After one self-storage project on the Parkway made its way firmly under the skin of Mayor Carlo DeMaria and City Planners, a second self-storage on the Parkway has been approved by the Zoning Board of Appeals (ZBA) for the Mark’s Discount building, or the former Eagle Shoe factory.
The building is owned by Mai Luo of Weston, who purchased it in February for $4.48 million, and it was previously used in part as a self-storage facility. A two-story building near Mark’s was used for self-storage, as were floors two through four of the Discount building. At the September ZBA meeting, the owner’s attorney, Dave O’Neil, explained that they were only looking to convert the retail portion of the building – making it one consistent use.
“During the exploration of possible uses, a number of challenges were discovered, including the long and narrow shape of the building,” read a filing with the ZBA. “It is only 35 feet wide and there are a number of small, extensive interior columns.”
That, the filing read, made it impossible to explore alternative uses such as residential. After trying to combine the property with surrounding parcels to make one large development site, the owner struck out. He has now settled for a 400-unit self-storage project.
“A consistent use will benefit the appearance of the property and will prevent any change of use that would be disruptive to the residential abutters (on Lewis Street).”
O’Neil said they plan to improve the interior of the building, beautify the exterior of the building and landscape the front parking lot. The Mark’s Discount/Zapatos store would be eliminated.
Councilor Wayne Matewsky – who lives on Lewis Street right behind the building – said he isn’t a big fan of the use, but said the new owner is likely buying time until he can do something larger. He also said he was impressed that Luo came door-to-door to the neighbors to introduce himself.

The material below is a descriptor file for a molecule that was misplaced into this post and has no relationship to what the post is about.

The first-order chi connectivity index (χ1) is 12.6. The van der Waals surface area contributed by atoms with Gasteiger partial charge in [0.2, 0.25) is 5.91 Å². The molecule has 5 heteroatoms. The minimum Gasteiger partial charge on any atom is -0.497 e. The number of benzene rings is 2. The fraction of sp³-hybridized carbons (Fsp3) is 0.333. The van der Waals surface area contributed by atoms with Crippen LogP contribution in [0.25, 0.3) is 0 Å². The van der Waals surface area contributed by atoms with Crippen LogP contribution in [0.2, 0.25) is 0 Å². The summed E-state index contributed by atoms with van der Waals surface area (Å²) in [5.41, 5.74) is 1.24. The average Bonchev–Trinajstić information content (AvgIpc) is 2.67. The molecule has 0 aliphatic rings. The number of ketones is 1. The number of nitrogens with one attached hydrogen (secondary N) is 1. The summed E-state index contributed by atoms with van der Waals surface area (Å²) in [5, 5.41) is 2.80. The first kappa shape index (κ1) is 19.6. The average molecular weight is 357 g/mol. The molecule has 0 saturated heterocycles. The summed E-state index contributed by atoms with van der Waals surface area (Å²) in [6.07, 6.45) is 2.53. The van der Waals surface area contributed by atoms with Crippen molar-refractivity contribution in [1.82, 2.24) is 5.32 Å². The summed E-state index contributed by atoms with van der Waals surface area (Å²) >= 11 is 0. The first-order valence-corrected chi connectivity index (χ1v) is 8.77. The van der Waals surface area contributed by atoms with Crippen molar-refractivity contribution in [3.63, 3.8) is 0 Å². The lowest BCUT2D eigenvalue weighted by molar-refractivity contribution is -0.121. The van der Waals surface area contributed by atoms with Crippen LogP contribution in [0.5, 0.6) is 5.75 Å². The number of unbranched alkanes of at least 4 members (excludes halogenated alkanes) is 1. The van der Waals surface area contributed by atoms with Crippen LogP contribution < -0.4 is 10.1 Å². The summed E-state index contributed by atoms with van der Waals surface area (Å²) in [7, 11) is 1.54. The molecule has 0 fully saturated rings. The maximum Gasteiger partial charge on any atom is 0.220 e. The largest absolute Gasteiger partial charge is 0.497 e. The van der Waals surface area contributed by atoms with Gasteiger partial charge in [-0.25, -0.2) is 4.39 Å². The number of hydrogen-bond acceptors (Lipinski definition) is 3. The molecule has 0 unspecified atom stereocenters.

“He’s looking to do that for about three or four years I think until he can put together a bigger development,” said Matewsky. “He’s promised to landscape the property and clean it up. I have to say he came around knocking door-to-door in the neighborhood. That’s the first time anyone’s done that. His ultimate goal is to acquire more property in back to do a bigger development down there. We anticipate the future to be bright.”
O’Neil also said one of the proponents for the project was the owner of Mark’s Discount – who said it wasn’t a good retail location and would work better as self-storage.
However, not everyone is in line with self-storage on the Parkway.
Mayor Carlo DeMaria didn’t have any immediate comment on the Mark’s project, but has spoken up loudly against the other self-storage on the Parkway. He has said it isn’t the highest and best use for land on the Parkway and he would rather not see such facilities in an area of Everett poised for dramatic growth in the next few years.
O’Neil said self-storage is part of the housing boom, like it or not. With smaller, sleek units – both luxury and affordable – he said the caveat is there is nowhere to put one’s “stuff.”
“A lot of these new housing units have nice lines, they’re clean and sleek, but they have nowhere for people to put their stuff,” he said. “People will have stuff…It’s really a natural by-product of this housing market. They do serve a purpose and people need them and use them.”
Councilor Fred Capone, who represents the area, said he understands the desire not to have self-storage on the Parkway, but in this case, it would have been hard to deny it.
“I know it’s not the administration’s preferred use for the area, but if it’s already there, then it’s already there,” he said. “I can see denying it if you’re going into an area brand new, but if it’s something that is already in use, you put yourself in a tough spot legally if you deny it.”